A friend of mine recently sent me a recording of a live solo violin performance, and asked me why it didn’t sound very good. The problem, he stated, was that the sound was very flat and sounded compressed, not like previous recordings in the same hall with the same recording equipment.
I was excited, not only to help a brother out, but because I actually learned about ways to measure this particular problem in one of the classes I took at PSU… finally, tuition is paying off… sort of.
I knew, that I would need to use a frequency or spectrum analyzer to see visually, what we could hear aurally. The program I used is a free download called Spectro. And can be used as a plug-in within your Digital Audio Workstation of choice… even garageband.
Each Example sample is also pictured with the corresponding spectrum analysis.
Example #1 (compressed):
- Bit Rate – 192 kbps
- Sample Rate – 32.000kHz
Example #2 (non-compressed… er, technically, less-compressed):
- Bit Rate – 256 kbps
- Sample Rate – 44.100 kHz
You’ll see in each of the spectral analyses that the partials reached are very representative of the sound. The first example barely reaches 3,900 Hz, while the second example reaches as high as 22,000 Hz.
I also think that you’ll be able to hear the difference in sound as you listen. Example #1 sounds very flat, and almost as if it’s low fidelity. While the second example sounds more “live in the room”, and much richer.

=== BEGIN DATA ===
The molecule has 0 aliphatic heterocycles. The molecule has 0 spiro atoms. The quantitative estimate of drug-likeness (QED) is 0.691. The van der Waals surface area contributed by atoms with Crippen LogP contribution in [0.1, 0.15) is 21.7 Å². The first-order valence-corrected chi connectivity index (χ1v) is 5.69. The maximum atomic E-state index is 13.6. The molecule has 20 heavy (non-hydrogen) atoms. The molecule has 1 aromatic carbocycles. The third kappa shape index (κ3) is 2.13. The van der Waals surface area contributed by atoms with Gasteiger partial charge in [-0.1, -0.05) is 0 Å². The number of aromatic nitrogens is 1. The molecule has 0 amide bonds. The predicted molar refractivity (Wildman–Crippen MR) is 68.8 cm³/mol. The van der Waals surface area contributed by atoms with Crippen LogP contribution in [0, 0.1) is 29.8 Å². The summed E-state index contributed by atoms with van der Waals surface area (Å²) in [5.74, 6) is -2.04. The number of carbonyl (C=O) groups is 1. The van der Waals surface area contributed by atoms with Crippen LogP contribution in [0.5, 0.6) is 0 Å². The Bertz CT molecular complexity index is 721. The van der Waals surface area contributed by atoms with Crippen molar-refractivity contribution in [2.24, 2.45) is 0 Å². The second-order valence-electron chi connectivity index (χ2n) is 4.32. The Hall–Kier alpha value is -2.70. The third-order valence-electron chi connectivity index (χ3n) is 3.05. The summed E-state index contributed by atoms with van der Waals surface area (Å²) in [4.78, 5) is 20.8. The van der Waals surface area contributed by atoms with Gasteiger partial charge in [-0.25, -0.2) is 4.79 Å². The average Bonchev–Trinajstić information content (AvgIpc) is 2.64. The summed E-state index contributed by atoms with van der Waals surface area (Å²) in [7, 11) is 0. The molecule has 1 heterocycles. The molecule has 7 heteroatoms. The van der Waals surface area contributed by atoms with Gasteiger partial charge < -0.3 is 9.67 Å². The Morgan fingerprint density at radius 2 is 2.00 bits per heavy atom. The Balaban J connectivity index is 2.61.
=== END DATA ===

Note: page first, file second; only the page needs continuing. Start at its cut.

My friend and I are agreed that the loss of fidelity most likely occurred during the initial bounce when the transfer was made from the original disc to mp3.
You can see from this comparison picture that the lower the bitrate, the less dynamic of a range that will remain in the acoustic envelope of sound… basically you’re losing a good portion of the overtones, which is definitely part of the music (even though you may not even notice it).
Ideally, you would want a Lossless rip, or for most types of music, 320 kbps… minimum 256 kbps. Anything less and you start losing a lot of sounds, or at least the sounds that help make up the music you’re supposed to be listening to.
So now, with this information, you can see why it’s important to use greater bit rates when ripping your new Mastodon CD, or downloading a copy of the soundtrack from Beauty and the Beast from your favorite online music store.